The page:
Clifford Glimmer (Paul Menezes) goes into advertising after college, but he got his name -- plus a lot of other blessings and problems -- from jazz. He was born to the trumpet-playing Gene (Chris Hoffman), who idolizes jazzman Clifford Brown, and whose main loyalties are to a coterie of quirky, loose, monomaniacal horn players who gig as side men in New York City. Nine-to-five jobs are anathema to these guys, and their lives are drug-addled, romantically labyrinthine, and financed by unemployment checks. It's Clifford who's to be the anchor of the Glimmer family in Warren Leight's jazz-steeped memory play, Side Man, directed with wit and sensitivity by Sara Stelk for the Freeport Players. In scenes that slip between the '50s and the '80s, this sometimes excruciating drama explores a sublime but fading calling, as well as all it can shunt to the margins.
The play's first zings come in the often-hilarious rapport and physical idiosyncrasies of Gene's horn-playing foursome: The lanky, hollow-cheeked, Jonesy (Barry Ribbons), looks like what you'd get if you crossed Abraham Lincoln with a hopped-up early Disney cartoon. Al (David Barham) is a swaggering, bearded Lothario with a libidinous laugh; and Ziggy (Hugh Barton) has a lumbering gait and a speech impediment. Gene, Clifford's dad, goes along in perpetual glide, as smooth and blithe as a Buddha with a spliff. These actors inhabit their characters with impressive depth as they drink, smoke up, talk shop, trade romantic turns with the saucy waitress/horn-groupie Patsy (Andrea Myles-Hunkin) and, most importantly, play. Then along comes Terry (the formidable Julia Langham), a tough but naïve divorcee from East Boston. From the moment she falls for Gene's gorgeous tone, it's clear that neither she, nor, later, their son, will ever compete with the camaraderie and passion the side men share.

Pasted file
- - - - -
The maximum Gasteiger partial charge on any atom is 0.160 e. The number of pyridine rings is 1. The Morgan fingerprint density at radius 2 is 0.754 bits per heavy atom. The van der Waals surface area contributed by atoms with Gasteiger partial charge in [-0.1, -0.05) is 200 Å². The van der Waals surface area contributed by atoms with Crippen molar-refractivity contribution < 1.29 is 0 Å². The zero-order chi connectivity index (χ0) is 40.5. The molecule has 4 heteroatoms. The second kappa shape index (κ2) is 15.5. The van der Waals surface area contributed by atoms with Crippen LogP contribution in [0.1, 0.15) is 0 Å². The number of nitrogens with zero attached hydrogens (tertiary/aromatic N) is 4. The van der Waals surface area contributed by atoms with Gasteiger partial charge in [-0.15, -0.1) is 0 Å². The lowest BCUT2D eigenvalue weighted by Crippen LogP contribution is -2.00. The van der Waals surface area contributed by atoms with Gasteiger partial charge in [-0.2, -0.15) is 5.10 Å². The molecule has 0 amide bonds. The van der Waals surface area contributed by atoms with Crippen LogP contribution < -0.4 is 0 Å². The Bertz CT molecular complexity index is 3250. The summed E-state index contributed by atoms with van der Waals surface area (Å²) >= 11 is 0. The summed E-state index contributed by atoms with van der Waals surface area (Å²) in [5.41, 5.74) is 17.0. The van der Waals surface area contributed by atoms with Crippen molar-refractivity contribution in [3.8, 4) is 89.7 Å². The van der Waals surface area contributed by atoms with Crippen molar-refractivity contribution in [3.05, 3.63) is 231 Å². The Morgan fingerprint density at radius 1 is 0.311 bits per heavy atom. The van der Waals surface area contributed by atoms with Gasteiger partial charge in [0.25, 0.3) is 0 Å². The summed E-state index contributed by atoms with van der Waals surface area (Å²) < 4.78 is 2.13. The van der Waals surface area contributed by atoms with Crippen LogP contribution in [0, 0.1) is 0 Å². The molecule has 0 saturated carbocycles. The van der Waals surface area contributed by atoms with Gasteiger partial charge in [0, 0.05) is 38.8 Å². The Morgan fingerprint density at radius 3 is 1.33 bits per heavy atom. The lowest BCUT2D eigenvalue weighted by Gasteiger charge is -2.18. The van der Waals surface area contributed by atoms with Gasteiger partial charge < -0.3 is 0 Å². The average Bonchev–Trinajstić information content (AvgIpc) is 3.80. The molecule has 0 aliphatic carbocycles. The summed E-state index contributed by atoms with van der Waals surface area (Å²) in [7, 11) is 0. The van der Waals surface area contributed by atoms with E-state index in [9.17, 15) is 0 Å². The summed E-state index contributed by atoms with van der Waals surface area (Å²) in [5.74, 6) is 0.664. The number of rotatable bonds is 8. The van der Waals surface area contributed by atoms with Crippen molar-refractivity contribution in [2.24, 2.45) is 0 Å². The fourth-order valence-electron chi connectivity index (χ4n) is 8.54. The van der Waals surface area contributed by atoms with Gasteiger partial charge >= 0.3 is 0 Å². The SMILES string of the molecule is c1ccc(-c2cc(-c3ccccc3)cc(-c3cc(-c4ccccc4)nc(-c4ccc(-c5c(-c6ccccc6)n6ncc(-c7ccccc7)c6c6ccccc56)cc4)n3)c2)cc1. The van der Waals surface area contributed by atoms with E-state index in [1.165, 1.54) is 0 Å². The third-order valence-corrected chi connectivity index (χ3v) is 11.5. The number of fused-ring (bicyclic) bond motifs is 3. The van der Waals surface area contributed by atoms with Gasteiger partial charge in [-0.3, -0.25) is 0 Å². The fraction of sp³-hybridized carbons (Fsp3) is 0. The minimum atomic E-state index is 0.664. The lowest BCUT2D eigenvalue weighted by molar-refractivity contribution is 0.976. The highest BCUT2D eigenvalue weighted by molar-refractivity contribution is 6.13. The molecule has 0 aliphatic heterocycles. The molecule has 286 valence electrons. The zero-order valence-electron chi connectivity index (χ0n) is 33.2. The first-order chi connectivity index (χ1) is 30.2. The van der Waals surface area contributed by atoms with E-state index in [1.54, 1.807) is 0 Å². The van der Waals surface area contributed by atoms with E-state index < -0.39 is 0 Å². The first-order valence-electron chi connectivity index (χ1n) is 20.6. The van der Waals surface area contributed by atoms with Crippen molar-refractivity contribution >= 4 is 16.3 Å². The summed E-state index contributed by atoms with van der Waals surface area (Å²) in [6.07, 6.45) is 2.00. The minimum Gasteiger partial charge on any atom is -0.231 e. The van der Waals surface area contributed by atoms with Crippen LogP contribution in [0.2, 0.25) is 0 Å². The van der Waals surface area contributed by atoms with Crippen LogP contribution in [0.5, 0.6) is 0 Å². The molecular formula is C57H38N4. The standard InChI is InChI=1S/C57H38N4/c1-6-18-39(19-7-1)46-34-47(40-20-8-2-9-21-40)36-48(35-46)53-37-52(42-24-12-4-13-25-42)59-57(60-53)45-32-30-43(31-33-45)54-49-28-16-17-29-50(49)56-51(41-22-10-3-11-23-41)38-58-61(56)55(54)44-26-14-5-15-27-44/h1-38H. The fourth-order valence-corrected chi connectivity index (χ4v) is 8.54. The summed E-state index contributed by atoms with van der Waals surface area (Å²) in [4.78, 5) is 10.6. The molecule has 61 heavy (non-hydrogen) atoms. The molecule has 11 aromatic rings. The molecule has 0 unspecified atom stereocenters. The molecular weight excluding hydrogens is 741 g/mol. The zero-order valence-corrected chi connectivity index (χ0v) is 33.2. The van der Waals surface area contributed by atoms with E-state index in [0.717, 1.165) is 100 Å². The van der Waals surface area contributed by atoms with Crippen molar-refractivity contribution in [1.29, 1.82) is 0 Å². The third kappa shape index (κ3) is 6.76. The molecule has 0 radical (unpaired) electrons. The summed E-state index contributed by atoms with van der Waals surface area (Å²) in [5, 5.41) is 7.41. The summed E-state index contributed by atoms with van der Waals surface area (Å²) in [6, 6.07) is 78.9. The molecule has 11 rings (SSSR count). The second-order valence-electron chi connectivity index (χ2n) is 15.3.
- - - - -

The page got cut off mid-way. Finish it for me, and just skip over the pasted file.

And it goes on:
Like some of the horn players, the Freeport Players have no permanent home. They're staging this show upstairs at 140 Main Street in a vast empty floor of an office building, where the whiff of modest squalor in a drop ceiling and fluorescent lights is actually somewhat simpatico with the hardscrabble characters. There's no lack of space here for David and Dorothy Glendinning's set, including the Glimmers' apartment and the Melody Lounge nightclub. In fact, I would cramp them a little closer together, for even more suggestion of both the cadre's intimate, hand-to-mouth living, and the often-overlapping settings of memory.
As Clifford slips forth and back in time, the cast ages and evolves with remarkable fidelity to the characters they draw. The arc of Langham's Terry is especially deft as continued hardship and disappointment change her hard-ass edge from plucky to violent and almost unbearably caustic. As for Clifford himself, it's not until we learn just how bad his childhood home life was that the depth of Menezes's nuance becomes clear. As a 10-year-old, eyes wide, he is as sensitive as a reed to his parents' moods and needs, rarely revealing a hint of his own.